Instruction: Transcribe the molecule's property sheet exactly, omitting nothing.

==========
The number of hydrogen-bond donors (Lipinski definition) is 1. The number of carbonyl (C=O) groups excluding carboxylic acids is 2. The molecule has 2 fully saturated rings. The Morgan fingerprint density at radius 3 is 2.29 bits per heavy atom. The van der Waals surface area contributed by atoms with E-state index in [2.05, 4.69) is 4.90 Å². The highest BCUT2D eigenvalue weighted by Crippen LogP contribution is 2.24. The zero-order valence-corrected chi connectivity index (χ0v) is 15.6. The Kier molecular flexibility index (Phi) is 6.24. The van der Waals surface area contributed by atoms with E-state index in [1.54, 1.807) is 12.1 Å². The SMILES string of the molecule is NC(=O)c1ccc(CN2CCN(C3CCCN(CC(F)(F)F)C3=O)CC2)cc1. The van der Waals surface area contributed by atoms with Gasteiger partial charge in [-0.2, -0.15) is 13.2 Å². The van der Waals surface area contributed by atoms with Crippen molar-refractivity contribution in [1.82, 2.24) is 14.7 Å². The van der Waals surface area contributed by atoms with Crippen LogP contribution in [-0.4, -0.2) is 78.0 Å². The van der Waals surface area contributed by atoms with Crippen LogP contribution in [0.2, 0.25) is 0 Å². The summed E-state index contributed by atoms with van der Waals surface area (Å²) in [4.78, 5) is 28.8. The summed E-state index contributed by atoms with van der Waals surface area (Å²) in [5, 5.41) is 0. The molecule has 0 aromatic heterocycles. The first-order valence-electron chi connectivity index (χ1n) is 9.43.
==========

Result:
The number of hydrogen-bond donors (Lipinski definition) is 1. The number of carbonyl (C=O) groups excluding carboxylic acids is 2. The molecule has 2 fully saturated rings. The Morgan fingerprint density at radius 3 is 2.29 bits per heavy atom. The van der Waals surface area contributed by atoms with E-state index in [2.05, 4.69) is 4.90 Å². The highest BCUT2D eigenvalue weighted by Crippen LogP contribution is 2.24. The zero-order valence-corrected chi connectivity index (χ0v) is 15.6. The Kier molecular flexibility index (Phi) is 6.24. The van der Waals surface area contributed by atoms with E-state index in [1.54, 1.807) is 12.1 Å². The SMILES string of the molecule is NC(=O)c1ccc(CN2CCN(C3CCCN(CC(F)(F)F)C3=O)CC2)cc1. The van der Waals surface area contributed by atoms with Gasteiger partial charge in [-0.2, -0.15) is 13.2 Å². The van der Waals surface area contributed by atoms with Crippen molar-refractivity contribution in [1.82, 2.24) is 14.7 Å². The van der Waals surface area contributed by atoms with Crippen LogP contribution in [-0.4, -0.2) is 78.0 Å². The van der Waals surface area contributed by atoms with Crippen LogP contribution in [0.2, 0.25) is 0 Å². The summed E-state index contributed by atoms with van der Waals surface area (Å²) in [4.78, 5) is 28.8. The summed E-state index contributed by atoms with van der Waals surface area (Å²) in [5, 5.41) is 0. The molecule has 0 aromatic heterocycles. The first-order valence-electron chi connectivity index (χ1n) is 9.43.